One of the foremost obstacles to privatization is resistance from state employees who fear the loss of their jobs. A key lesson learned from past privatizations around the world is that the anxieties and interests of public employees need to be addressed for privatization to be successful. Numerous privatization attempts have failed due to resistance from public employees and their unions. Given the incentives involved, it is unrealistic in the overwhelming majority of cases to expect to gain the full-fledged support of state employees for privatization. However, there are ways to gain the support of some affected state employees and lessen the resistance of others to privatization. (see Figure 3)

The first option is simply educating public employees about the effects of privatization. Most state employees do not lose their jobs as a result of privatization. A 1989 survey by the National Commission on Employment Policy (NCEP) of 86 city and county officials reviewed the effects of privatization on public and private employment. A total of 2,213 government workers were affected by contracting out 34 city and county services.[5] Of these employees, only 7 percent were laid off; 58 percent went to work for the private contractor; 24 percent were transferred to other government departments; and 7 percent retired.

Los Angeles County, which has one of the most extensive contracting programs in the country, eliminated 2800 positions between 1982 and 1987 through contracting out, but laid off only 34 public employees.

It is often claimed that the unemployment compensation paid by government for laid-off employees negate any cost savings from privatization. This claim is refuted by available evidence. The General Accounting Office, for instance, conducted a survey titled the "Costs and Status of Certain Displaced Employees." This study tracked Defense Department workers that were displaced through privatization and monitored how many of them applied for unemployment compensation, food stamps and other government relief programs. The study found that the costs of providing displaced workers with unemployment related services amounted to only one percent of the total budget savings from contracting out.[6]

Figure 3

Employee Adjustment and Incentive Techniques

One-time Bonus.  Public employees receive a one-time cash bonus for implementing privatization and relocating to another department or finding alternative employment.

Intercapital Funds.  Supervisors are rewarded financially for the cost savings or profits they are able to generate by contracting out services to the private sector.

Pension Plans.  Public workers could transfer pension credit to the private contractors' pension plan or could "rollover" retirement credit into an IRA. Alternatively public employees could be allowed to "cash out" their pension credit and receive a one-time lump sum.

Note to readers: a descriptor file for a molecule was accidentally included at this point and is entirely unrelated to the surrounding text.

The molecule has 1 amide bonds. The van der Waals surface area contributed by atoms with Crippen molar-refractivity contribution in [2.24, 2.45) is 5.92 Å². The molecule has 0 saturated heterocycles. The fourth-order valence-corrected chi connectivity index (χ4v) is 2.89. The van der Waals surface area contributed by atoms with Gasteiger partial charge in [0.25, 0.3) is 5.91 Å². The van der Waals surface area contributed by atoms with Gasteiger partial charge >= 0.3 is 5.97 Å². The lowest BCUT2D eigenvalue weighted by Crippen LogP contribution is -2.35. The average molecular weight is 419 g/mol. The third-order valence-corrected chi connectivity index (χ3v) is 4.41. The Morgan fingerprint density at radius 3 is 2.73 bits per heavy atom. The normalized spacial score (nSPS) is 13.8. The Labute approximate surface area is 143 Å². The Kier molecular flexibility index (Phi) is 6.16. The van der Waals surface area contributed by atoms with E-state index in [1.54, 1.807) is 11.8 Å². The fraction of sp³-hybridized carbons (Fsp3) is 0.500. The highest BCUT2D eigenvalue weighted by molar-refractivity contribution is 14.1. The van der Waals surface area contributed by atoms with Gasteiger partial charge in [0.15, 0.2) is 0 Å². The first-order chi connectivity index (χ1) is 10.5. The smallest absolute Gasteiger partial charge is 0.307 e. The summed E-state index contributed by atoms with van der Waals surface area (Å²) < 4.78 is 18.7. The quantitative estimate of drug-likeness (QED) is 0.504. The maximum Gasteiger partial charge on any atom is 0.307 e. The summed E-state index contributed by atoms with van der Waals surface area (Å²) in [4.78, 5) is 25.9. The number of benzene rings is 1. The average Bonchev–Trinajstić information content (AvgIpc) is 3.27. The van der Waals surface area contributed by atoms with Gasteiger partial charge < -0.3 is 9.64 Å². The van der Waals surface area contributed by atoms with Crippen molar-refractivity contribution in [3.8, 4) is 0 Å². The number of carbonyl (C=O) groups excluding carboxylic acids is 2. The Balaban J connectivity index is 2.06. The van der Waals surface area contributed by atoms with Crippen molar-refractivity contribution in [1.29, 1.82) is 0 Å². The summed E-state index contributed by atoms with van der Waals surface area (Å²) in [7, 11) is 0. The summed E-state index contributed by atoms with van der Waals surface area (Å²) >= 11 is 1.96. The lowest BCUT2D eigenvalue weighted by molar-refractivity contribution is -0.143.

First Consideration by Private Contractors.  States can require or encourage private contractors to give first consideration to public employees for new positions.  In Los Angeles County, for instance, bonus points were awarded to bidders who furnished public employee accommodation plans.

Severance Pay.  Another way to ease the transition for public employees is by distributing severance pay to workers who are displaced by privatization.  British Airways, which was privatized in 1987, offered voluntary severance pay to its employees.  Many then used the severance pay to start their own businesses.

Employee Buyouts.  Another possibility is to give public employees the opportunity to gain a positive stake in the privatization by allowing them to take their departments private.  Employees could purchase public services/departments through Employee Stock Ownership Plans (ESOPs) and operate them as private enterprises.  Employee buyouts of government enterprises and services have been successfully conducted in Britain and British Columbia and are now being widely employed in Eastern Europe and Russia.

Many of the employee buyouts in Britain were of public transit lines.  Yorkshire Rider and Grampian Transport, for instance, were both spun off from local governments.  In the late 1980s, British Columbia privatized all highway maintenance by dividing the road system into 28 areas and contracting maintenance out to private firms.  Encouraging employees to form their own firms was a major goal of the highway maintenance privatization.  Employee groups were given five-percent preferences and the opportunity to bid first on contracts.  The result: of the 28 multi-year contracts, ten were granted to companies composed of former state employees.

Governments can assist and encourage public employee buyouts in other ways.  For instance, the new employee-owned firms could be allowed to use government warehouses, storage areas, and/or repair facilities for a fixed time period.  This temporarily postpones the financial obstacle of immediately having to purchase expensive machines or buildings.  Other forms of assistance to encourage employee buyouts include, guarantee of first-round contract, one-time loans, and debt write-offs.


The principal strategy employed to minimize public employee job loss is to rely on normal yearly attrition, which averages around 5 percent in most jurisdictions.[7] After contracting with a private firm to provide a service, public employees currently performing that function are transferred to other departments and no new workers are hired. In many cases, generous early retirement incentives are also offered to workers to reduce the size of the current workforce.

Policymakers can employ a number of other techniques and incentives to facilitate the transition of public employees and diffuse their opposition to privatization.[8] Figure 3 presents several such techniques.